Government Reforms To See Price Capping For NBN
A policy paper released today by the government outlines the proposed reforms and the government’s response to 53 recommendations for regulatory changes proposed following the Vertigan review.
In announcing details of the plans, the government stated the move to price caps will ensure the price of the NBN cannot rise in either urban or regional areas, but will also allow NBN Co to respond to competition.
Under the reforms, NBN Co will charge developers upfront for part of its costs in new housing developments, which the government has stated “will allow private contractors and network operators to compete with NBN Co on a more level playing field”.
“Price caps will not lead to an increase in the wholesale access prices charged by NBN Co anywhere in Australia,” a joint media release issued by Communications Minister Malcolm Turnbull and Finance Minister Mathias Cormann stated.
“There will be scope for reductions in particular markets, however, where this arises from more competitive arrangements.
“NBN Co charging for infrastructure in new developments would be consistent with charging for the provision of other infrastructure in new developments. It will foster competition, which will benefit developers and consumers by increasing choice and putting downward pressure on costs.”
The move has drawn criticism from shadow Communications Minister Jason Clare, who has described it as a $900 “NBN tax”, consisting of a new $300 NBN connection fee, while Clare stated developers will also be charged a new $600 deployment charge for homes which they can pass on to home buyers.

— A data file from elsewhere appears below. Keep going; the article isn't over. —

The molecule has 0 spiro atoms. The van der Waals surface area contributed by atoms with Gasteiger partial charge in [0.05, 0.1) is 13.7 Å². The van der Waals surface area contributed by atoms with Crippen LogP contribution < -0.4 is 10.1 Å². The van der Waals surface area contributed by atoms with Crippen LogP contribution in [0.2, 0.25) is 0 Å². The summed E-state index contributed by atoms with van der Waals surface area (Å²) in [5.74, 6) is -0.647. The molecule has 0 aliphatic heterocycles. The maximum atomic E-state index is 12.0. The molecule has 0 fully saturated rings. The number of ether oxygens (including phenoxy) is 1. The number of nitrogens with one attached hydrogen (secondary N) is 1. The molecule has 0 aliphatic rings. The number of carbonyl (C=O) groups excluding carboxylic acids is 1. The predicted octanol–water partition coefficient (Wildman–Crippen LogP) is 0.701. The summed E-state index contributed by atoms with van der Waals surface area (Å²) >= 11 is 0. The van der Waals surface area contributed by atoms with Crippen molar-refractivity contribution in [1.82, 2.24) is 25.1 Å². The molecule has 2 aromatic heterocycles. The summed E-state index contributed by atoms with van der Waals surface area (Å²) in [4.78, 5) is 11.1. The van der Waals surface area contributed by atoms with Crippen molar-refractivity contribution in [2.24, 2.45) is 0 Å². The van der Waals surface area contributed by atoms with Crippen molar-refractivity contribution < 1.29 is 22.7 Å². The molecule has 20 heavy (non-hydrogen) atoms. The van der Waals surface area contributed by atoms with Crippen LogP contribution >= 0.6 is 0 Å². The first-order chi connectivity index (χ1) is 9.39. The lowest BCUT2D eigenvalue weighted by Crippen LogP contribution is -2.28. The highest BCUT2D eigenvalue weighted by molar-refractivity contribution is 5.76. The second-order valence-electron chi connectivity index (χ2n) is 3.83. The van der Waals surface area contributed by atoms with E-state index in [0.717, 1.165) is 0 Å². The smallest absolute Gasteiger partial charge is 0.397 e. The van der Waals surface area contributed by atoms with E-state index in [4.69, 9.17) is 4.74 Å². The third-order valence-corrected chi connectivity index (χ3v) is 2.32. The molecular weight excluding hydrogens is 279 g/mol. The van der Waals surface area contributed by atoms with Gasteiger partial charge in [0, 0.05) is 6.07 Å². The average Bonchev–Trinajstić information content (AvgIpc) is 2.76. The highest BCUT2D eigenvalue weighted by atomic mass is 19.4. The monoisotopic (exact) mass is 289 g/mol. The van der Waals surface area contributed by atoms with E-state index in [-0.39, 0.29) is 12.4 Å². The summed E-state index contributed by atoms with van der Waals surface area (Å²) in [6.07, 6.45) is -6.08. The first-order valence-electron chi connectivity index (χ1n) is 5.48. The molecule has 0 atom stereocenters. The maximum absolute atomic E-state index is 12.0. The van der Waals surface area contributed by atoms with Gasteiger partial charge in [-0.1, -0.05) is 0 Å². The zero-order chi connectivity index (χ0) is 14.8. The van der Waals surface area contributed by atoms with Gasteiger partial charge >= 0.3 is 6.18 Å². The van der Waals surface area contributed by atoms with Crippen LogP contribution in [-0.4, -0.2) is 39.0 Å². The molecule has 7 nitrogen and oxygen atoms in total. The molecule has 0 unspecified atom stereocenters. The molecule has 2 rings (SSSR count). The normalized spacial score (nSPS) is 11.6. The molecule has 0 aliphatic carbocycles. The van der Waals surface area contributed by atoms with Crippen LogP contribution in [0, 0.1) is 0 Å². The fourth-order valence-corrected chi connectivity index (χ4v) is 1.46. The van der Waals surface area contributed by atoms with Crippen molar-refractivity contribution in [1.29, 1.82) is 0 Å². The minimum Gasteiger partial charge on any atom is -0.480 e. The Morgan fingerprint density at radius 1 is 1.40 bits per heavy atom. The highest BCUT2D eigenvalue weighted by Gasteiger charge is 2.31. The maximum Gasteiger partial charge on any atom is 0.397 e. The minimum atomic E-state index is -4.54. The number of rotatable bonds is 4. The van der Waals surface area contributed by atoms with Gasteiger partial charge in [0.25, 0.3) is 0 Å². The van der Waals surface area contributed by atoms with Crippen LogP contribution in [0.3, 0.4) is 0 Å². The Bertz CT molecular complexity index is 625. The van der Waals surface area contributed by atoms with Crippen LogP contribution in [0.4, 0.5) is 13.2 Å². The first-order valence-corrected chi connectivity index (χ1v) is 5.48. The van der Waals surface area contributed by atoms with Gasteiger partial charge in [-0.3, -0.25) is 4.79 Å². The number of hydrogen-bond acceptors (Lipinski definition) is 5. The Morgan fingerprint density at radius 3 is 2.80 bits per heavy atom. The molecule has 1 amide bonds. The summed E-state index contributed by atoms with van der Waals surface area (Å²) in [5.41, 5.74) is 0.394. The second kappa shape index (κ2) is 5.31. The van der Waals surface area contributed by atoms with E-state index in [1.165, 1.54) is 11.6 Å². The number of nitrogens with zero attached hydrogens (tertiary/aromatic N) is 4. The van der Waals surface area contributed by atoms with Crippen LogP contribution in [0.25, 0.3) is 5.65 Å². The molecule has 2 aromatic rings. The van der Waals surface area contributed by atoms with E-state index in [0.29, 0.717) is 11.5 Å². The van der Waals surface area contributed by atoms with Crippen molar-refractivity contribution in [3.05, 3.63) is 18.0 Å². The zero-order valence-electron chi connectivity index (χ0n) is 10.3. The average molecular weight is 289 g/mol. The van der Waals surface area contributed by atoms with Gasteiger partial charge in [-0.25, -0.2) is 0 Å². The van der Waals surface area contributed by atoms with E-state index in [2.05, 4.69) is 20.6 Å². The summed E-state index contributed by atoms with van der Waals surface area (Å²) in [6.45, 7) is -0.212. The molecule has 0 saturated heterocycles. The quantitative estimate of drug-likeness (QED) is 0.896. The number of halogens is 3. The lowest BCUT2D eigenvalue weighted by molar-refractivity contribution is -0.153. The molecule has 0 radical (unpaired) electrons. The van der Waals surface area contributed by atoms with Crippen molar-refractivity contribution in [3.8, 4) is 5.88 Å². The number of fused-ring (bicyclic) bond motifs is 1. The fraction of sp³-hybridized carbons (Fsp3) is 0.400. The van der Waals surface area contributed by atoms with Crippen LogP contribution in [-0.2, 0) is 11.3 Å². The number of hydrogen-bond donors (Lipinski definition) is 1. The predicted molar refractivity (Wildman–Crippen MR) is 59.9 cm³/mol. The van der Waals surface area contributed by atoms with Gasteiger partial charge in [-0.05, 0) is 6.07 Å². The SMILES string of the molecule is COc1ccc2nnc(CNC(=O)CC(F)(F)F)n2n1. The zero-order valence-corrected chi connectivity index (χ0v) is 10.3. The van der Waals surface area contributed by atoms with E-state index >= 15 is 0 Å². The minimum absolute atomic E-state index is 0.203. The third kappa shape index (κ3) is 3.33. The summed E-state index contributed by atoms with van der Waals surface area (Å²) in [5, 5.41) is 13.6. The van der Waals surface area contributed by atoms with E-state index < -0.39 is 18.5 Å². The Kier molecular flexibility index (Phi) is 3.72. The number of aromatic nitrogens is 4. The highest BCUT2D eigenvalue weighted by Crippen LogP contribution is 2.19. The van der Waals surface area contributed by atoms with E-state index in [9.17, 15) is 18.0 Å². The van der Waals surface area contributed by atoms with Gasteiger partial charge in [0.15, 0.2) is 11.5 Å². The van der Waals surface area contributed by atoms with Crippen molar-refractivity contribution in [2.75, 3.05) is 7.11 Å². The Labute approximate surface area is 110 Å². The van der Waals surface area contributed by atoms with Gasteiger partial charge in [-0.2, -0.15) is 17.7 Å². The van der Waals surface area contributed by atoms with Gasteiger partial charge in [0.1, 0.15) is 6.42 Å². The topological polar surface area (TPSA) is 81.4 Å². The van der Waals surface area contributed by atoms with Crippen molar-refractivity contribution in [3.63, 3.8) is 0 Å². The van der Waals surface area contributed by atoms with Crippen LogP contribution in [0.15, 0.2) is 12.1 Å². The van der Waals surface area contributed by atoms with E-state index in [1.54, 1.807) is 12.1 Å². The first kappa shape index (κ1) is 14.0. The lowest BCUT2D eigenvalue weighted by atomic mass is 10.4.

“This tax will hit those who can afford it the least – young families just starting out,” Clare stated via a media release. “The last thing new home buyers need is a new NBN tax.
“This tax is also unfair. It means that if you buy an existing home you don’t have to pay anything extra for the NBN. Your taxes pay for it. But if you buy a new home, you have to pay for it twice.”
The government has additionally announced the Bureau of Communications Research will assess NBN Co’s internal cross-subsidies and recommend a model for replacing them with a “more competitively neutral contribution mechanism to fund the NBN in uncommercial areas”.
The government will also require NBN Co’s business units operating different technologies to have separate accounts and, subject to review, IT systems, which it stated will “ensure future governments have policy and financial flexibility”.